• Don’t count on Congress to pick up the mess after King.

    If the Supreme Court rules against the government in King v. Burwell, what would happen next? Many states without their own exchanges may not be able to move quickly enough to establish exchanges for 2016, as I explained at the New England Journal of Medicine. But what about Congress? It has the power to fix the problem with a stroke of the pen. Would it do so?

    You could try to tell an optimistic story. The Republicans in Congress will come under considerable pressure from constituents who’ve lost their tax credits. And, in exchange for a fix, the White House might cave to some Republican demands: axing the employer mandate, lifting the medical-device tax, relaxing some exchange rules, or whatever. Maybe there’s room for a deal.

    But any suggestion Congress will just clean up the mess should be taken with a huge grain of salt. As Randy Barnett has said, the Supreme Court is more likely to rule against the government if it believes that Congress has a replacement bill in hand. So it’s no surprise that congressional supporters of the lawsuit claim that they’re “working on possible legislation to respond to the verdict, along with the relevant Senate committees, the Republican Policy Committee, and House Ways and Means Chairman Rep. Paul Ryan.”

    It ain’t gonna happen. Ace reporting from Sahil Kapur over at Talking Points Memo gives the lie to the view that congressional Republicans have any kind of plan in the works. You should read the whole thing, but here’s a taste:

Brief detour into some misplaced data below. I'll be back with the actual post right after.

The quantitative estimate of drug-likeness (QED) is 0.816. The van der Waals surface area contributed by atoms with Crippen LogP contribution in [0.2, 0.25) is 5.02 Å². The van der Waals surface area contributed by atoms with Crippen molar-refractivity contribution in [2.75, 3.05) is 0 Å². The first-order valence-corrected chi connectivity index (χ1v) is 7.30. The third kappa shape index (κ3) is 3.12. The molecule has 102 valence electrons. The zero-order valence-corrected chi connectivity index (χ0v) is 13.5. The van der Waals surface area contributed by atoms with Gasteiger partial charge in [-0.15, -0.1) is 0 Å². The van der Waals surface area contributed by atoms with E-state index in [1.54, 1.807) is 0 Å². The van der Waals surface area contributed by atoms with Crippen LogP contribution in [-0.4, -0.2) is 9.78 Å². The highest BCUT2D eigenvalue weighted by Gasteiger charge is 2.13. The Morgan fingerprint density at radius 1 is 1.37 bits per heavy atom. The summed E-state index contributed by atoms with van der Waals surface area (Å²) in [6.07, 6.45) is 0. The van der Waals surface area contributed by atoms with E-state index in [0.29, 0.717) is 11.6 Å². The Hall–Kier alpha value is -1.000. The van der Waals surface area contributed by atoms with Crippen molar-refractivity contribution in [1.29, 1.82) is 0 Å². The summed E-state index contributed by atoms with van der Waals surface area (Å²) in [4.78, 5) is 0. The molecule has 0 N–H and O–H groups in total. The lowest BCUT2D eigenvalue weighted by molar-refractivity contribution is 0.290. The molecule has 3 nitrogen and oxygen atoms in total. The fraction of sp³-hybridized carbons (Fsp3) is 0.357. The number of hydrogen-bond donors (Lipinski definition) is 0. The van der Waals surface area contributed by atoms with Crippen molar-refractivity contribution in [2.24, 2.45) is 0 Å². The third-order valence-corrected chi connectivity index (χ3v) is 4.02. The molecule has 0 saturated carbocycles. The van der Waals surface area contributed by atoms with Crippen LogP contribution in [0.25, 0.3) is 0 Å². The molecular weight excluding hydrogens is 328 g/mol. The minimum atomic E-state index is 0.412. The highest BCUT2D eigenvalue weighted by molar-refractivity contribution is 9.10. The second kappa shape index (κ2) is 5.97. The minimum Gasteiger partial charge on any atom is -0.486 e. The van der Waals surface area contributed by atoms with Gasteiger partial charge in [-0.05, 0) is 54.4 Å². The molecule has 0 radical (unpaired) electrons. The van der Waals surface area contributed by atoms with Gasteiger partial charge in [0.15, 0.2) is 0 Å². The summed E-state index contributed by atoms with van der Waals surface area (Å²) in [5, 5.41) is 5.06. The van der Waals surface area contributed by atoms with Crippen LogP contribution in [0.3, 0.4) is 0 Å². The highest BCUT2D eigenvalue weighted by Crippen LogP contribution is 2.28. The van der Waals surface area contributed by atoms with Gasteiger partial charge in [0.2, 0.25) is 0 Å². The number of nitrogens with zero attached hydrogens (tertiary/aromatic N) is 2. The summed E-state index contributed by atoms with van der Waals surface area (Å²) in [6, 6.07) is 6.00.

[C]onversations with more than a dozen GOP lawmakers and aides indicate that the party is nowhere close to a solution. Outside health policy experts consulted by the Republicans are also at odds on how the party should respond.

    The party that has failed to unify behind an alternative to Obamacare for many years now has five months to reach an agreement. It’s an unenviable predicament, especially for the congressional Republicans leading the effort to devise a response — all of whom hail from states that could lose their subsidies. …

    One big challenge, the Republican aide said, is that a GOP plan would be unlikely to cover as many people, making it an easy piñata for Democrats to pound. “That’s the brutal truth. We have a problem with that for very specific reasons. We don’t have good responses,” the aide said. “Show me the constituent in a town hall meeting who you can tell it’s OK for them to lose their health insurance.”

    It gets worse, as Loren Adler noted on Twitter: after King, CBO’s new baseline would be a world without tax credits in 34 states. Any fix would be sure to cost a lot, complicating the politics for the Republican Congress. Combine that with the fact that negotiations over a fix would be taking place against the backdrop of a presidential primary, and it’s really hard to see how Congress reaches a grand compromise with the White House.

    The posturing around a post-King fix reminded me of this terrific column from Ezra Klein, where he explained “the central problem for conservative health reformers” who are pushing to get the Republican Party to coalesce around an alternative to the ACA:

    [B]ecause Republicans don’t care that much about health reform and because so much of what health reform demands offends conservative sensibilities or constituencies, the party doesn’t want to make the sacrifices necessary to unite behind an alternative to Obamacare, much less actually pass and implement it.

    Which is to say, if the government loses King, Congress probably won’t lift a finger to help pick up the pieces.

    @nicholas_bagley

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